Christine Stuart / ctnewsjunkie
Sen. Kevin Kelly, R-Stratford (Christine Stuart / ctnewsjunkie)

HARTFORD, CT — A study of what a Medicaid public option for health insurance would look like in Connecticut squeaked through the Human Services Committee Thursday on a party line vote.

The committee sent it to the House by a 10-9 vote.

Republicans objected to the makeup of the group which would be overseeing the study because seven of the nine members would be Democrats. They also objected to allowing a discussion about how an “insurance product” would be managed by the Department of Social Services.

However, most objectionable was the subject matter of the bill—a public option.

“We’re walking down a single road with a preordained conclusion,” Sen. Kevin Kelly, R-Stratford, said.

He said they all know the Affordable Care Act has “not achieved the promises that were made.”

But Kelly suggested it would be better to “study all options,” not just a Medicaid public option.

Connecticut’s health insurance exchange already has two private insurance companies competing for business in the individual market on the exchange. That’s down from three when the exchange opened in 2013.

Before it was passed in 2010, Congress was considering a public option as part of the ACA, until former U.S. Sen. Joseph Lieberman said he would filibuster any bill that included a public option. Lieberman didn’t seek re-election after that.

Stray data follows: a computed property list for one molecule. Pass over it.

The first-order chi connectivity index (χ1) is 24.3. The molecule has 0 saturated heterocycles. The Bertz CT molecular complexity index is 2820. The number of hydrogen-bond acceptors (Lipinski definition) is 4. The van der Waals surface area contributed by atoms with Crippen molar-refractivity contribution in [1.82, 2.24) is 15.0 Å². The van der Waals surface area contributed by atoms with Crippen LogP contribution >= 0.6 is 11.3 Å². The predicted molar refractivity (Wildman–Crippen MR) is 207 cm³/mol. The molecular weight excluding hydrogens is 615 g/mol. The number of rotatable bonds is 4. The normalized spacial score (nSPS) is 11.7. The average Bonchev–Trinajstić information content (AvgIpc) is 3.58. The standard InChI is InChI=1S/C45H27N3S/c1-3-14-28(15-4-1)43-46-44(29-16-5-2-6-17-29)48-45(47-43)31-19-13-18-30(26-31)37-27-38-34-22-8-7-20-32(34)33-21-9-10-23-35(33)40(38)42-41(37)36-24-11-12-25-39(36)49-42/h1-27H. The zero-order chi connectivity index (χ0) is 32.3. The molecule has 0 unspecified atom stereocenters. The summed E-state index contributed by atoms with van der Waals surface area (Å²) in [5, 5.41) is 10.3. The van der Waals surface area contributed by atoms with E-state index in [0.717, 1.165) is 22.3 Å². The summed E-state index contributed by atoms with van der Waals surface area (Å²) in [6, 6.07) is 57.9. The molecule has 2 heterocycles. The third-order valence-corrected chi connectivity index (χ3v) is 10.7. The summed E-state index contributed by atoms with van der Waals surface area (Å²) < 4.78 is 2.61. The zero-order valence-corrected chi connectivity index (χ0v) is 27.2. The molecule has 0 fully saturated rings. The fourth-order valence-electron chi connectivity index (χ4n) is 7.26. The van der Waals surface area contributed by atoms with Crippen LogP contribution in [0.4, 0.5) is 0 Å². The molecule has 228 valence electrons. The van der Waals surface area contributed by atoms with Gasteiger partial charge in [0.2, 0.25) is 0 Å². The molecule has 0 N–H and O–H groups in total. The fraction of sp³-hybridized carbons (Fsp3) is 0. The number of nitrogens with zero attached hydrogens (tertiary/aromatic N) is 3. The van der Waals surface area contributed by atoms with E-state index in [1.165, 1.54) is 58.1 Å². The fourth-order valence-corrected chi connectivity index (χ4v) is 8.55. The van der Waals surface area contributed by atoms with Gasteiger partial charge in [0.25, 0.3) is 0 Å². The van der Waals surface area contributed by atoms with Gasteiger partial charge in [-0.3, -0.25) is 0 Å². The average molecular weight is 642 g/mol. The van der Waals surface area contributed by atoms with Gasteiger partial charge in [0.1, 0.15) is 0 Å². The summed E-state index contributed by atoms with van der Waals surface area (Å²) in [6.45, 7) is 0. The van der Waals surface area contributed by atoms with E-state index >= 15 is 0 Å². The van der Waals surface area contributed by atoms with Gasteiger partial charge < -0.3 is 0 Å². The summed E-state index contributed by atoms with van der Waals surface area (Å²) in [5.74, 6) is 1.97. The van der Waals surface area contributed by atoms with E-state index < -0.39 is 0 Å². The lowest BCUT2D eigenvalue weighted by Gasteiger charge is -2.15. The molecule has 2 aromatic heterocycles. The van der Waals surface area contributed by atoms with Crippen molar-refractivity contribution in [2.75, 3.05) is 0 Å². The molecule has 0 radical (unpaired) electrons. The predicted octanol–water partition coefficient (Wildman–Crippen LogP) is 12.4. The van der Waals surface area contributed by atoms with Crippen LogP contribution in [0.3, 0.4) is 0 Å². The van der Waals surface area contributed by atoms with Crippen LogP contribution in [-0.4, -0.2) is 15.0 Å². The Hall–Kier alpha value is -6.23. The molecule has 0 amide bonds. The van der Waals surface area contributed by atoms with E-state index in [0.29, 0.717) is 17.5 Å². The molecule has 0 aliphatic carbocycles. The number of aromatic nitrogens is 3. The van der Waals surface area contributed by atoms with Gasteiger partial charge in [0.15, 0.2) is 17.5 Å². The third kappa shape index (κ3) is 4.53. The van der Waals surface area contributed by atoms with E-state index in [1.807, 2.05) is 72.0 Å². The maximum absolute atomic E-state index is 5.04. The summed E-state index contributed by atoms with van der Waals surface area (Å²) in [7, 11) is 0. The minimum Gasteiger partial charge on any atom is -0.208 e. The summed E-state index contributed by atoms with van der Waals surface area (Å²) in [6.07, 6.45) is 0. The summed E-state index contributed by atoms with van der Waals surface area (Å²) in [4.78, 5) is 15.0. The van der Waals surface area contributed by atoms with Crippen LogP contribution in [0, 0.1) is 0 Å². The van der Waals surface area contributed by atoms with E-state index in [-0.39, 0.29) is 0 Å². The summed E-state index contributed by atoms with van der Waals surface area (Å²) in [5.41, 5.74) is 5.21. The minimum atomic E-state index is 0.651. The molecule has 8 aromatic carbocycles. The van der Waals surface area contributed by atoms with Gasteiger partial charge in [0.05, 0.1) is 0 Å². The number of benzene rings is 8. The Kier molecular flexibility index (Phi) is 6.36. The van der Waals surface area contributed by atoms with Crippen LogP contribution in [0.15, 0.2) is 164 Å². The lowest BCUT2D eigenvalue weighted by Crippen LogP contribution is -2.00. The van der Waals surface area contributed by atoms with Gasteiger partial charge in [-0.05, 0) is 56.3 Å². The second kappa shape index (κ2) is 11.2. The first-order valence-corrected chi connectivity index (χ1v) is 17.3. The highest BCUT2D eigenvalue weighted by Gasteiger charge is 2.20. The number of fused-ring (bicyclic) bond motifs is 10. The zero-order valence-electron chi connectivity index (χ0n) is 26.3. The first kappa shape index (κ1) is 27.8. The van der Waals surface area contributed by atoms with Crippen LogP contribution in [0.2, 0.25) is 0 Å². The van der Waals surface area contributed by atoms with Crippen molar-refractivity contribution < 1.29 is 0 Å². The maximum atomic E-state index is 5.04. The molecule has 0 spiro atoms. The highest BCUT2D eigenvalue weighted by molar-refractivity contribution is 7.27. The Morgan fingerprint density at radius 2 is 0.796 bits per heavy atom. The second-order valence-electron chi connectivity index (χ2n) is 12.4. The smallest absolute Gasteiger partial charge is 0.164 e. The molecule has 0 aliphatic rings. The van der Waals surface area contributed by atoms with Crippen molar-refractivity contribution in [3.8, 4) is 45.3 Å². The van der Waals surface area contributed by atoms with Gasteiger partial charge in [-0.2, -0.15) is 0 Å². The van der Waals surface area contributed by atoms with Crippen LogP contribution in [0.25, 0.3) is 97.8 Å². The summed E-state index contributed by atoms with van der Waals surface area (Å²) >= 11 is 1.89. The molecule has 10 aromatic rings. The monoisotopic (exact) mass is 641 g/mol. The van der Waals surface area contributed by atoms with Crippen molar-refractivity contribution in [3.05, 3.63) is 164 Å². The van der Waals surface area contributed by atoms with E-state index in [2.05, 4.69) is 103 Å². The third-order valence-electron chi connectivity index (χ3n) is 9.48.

“It feels like this is being railroaded to a specific end,” Rep. Terrie Wood, R-Darien, said. “I think it needs to be a broader look for those who don’t qualify for Medicaid or a subsidy on the exchange, yet are having a hard time buying insurance.”

Sen. Joe Markley, R-Southington, also objected to the legislation.

“I just think that Medicaid is not an insurance program,” Markley said. “And I feel like the idea of essentially trying to make it into one and claiming it wouldn’t be a tremendous cost to taxpayers if that were to happen is to deny the cost of funding Medicaid.”

Democrats on the committee supported the measure.

Sen. Beth Bye, D-West Hartford, said when all of her friends and relatives turn 65 years old “not one of them is opposed to the public option, whatever their party.”

Bye was referring to Medicare.

Rep. Cathy Abercrombie, D-Meriden, said there’s nothing in the bill that says they must come up with a product for the next session.

“All it says is we want to look at it and see if it’s an option,” Abercrombie said.

Abercrombie and Bye also disagreed with Kelly’s description of how the ACA hasn’t delivered because insurance premiums have gone up.

Both said insurance premiums were going up every year with or without the ACA. They said while they would have hoped it would have had a bigger impact, there’s evidence that it has kept insurance rates lower in the employer-sponsored marketplace.

As of March 14, there are 104,854 Connecticut residents who purchase their insurance through the exchange, which is also known as Access Health CT.

However, there’s a concern that the ACA is beginning to deteriorate due to action taken by the Trump administration, which was unable to win enough support to repeal the law, but has taken executive actions that have impacted the insurance markets.

The spending bill Congress will vote on before the weekend does not include any proposals by U.S. Senators to stabilize the ACA’s insurance markets. Something that was promised to Senators in exchange for their votes on a sweeping tax reform package that was approved in December 2017.